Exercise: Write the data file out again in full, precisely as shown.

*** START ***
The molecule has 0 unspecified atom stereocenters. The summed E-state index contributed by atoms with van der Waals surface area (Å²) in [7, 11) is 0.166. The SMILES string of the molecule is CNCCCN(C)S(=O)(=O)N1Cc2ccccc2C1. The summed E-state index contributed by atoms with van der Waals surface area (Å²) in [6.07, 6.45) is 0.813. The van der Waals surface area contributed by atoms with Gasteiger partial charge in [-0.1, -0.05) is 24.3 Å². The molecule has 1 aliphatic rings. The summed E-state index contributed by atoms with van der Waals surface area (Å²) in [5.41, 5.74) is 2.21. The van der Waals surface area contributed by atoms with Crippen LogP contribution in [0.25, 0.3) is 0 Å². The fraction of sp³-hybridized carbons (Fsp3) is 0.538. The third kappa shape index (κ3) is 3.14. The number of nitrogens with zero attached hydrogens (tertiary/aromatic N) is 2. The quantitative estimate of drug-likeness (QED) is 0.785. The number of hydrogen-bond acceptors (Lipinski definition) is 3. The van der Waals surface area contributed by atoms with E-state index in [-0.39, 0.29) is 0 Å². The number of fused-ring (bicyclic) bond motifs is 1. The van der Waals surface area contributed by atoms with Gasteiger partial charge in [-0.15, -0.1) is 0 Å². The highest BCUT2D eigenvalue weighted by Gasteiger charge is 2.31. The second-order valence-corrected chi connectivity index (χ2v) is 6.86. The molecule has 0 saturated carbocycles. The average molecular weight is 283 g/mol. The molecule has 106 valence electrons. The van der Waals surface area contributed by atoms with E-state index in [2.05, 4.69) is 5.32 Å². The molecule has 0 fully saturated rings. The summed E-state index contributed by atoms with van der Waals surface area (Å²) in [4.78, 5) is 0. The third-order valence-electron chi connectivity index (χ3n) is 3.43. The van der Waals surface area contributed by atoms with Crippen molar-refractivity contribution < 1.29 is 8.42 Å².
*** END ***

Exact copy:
The molecule has 0 unspecified atom stereocenters. The summed E-state index contributed by atoms with van der Waals surface area (Å²) in [7, 11) is 0.166. The SMILES string of the molecule is CNCCCN(C)S(=O)(=O)N1Cc2ccccc2C1. The summed E-state index contributed by atoms with van der Waals surface area (Å²) in [6.07, 6.45) is 0.813. The van der Waals surface area contributed by atoms with Gasteiger partial charge in [-0.1, -0.05) is 24.3 Å². The molecule has 1 aliphatic rings. The summed E-state index contributed by atoms with van der Waals surface area (Å²) in [5.41, 5.74) is 2.21. The van der Waals surface area contributed by atoms with Crippen LogP contribution in [0.25, 0.3) is 0 Å². The fraction of sp³-hybridized carbons (Fsp3) is 0.538. The third kappa shape index (κ3) is 3.14. The number of nitrogens with zero attached hydrogens (tertiary/aromatic N) is 2. The quantitative estimate of drug-likeness (QED) is 0.785. The number of hydrogen-bond acceptors (Lipinski definition) is 3. The van der Waals surface area contributed by atoms with E-state index in [-0.39, 0.29) is 0 Å². The number of fused-ring (bicyclic) bond motifs is 1. The van der Waals surface area contributed by atoms with Gasteiger partial charge in [-0.15, -0.1) is 0 Å². The highest BCUT2D eigenvalue weighted by Gasteiger charge is 2.31. The second-order valence-corrected chi connectivity index (χ2v) is 6.86. The molecule has 0 saturated carbocycles. The average molecular weight is 283 g/mol. The molecule has 106 valence electrons. The van der Waals surface area contributed by atoms with E-state index in [2.05, 4.69) is 5.32 Å². The molecule has 0 fully saturated rings. The summed E-state index contributed by atoms with van der Waals surface area (Å²) in [4.78, 5) is 0. The third-order valence-electron chi connectivity index (χ3n) is 3.43. The van der Waals surface area contributed by atoms with Crippen molar-refractivity contribution < 1.29 is 8.42 Å².